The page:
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Inheritance of Resistance in Whole Kernel Maize to Oviposition by the Maize Weevil (Coleoptera: Curculionidae)

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Inheritance of resistance in maize, Zea mays L., to oviposition by the maize weevil, Sitophilus zeamais Motschulsky, was investigated by first crossing 10 inbred lines (A619, B37, B68, B73, H9S, Mo17, N28, Pa91, R80S,and T220) in all possible combinations (full diallel) in two environments (Florida and Kentucky). Resulting F1 seed was evaluated for resistance to the maize weevil. Remnant F1 seed was then planted, and the F2seed was evaluated for resistance as before. A significant environmental influence occurred on the expression of resistance; maize grown in Florida was consistently more susceptible to maize weevil attack than that grown in Kentucky. Generally, however, the most resistant genotypes in one environment were among the most resistant in the other. Other findings indicated that general combining ability and, to a lesser extent, specific combining ability were important in the heritability of resistance to the maize weevil. A significant maternal effect occurred on resistance in the F1 but it generally was not present in the F2. seed. Conclusions are that, using these genotypes, development of hybrids with significant maize weevil resistance should be possible because the resistance factors were principally influenced by general combining ability and maternal effects were not expressed past the F1 generation.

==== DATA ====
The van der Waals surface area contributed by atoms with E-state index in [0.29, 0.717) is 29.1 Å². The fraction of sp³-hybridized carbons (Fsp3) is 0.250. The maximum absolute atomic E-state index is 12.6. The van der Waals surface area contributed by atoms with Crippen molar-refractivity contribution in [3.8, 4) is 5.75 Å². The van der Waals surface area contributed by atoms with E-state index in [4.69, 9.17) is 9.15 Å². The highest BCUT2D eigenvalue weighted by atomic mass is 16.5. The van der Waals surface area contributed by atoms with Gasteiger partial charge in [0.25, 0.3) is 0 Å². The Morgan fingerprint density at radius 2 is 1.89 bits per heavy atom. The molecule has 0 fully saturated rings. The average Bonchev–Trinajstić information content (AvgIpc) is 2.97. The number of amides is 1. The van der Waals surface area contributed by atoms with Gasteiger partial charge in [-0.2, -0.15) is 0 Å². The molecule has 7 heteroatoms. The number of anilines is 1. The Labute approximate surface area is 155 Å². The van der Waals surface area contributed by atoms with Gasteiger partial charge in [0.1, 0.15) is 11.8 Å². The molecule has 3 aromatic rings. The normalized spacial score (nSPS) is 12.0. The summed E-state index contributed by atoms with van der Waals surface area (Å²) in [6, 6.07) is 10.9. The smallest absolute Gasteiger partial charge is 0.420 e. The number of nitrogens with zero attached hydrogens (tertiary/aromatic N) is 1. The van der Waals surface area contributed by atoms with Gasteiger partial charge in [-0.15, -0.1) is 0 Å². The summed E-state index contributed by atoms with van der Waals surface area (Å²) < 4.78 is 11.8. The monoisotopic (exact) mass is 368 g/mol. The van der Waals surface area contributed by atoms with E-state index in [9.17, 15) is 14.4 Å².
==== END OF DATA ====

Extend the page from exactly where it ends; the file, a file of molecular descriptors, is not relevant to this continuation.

Document Type: Research Article

Publication date: October 1, 1989

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  • Journal of Economic Entomology is published bimonthly in February, April, June, August, October, and December. The journal publishes articles on the economic significance of insects and is divided into the following sections: apiculture & social insects; arthropods in relation to plant disease; forum; insecticide resistance and resistance management; ecotoxicology; biological and microbial control; ecology and behavior; sampling and biostatistics; household and structural insects; medical entomology; molecular entomology; veterinary entomology; forest entomology; horticultural entomology; field and forage crops, and small grains; stored-product; commodity treatment and quarantine entomology; and plant resistance. In addition to research papers, Journal of Economic Entomology publishes Letters to the Editor, interpretive articles in a Forum section, Short Communications, Rapid Communications, and Book Reviews.
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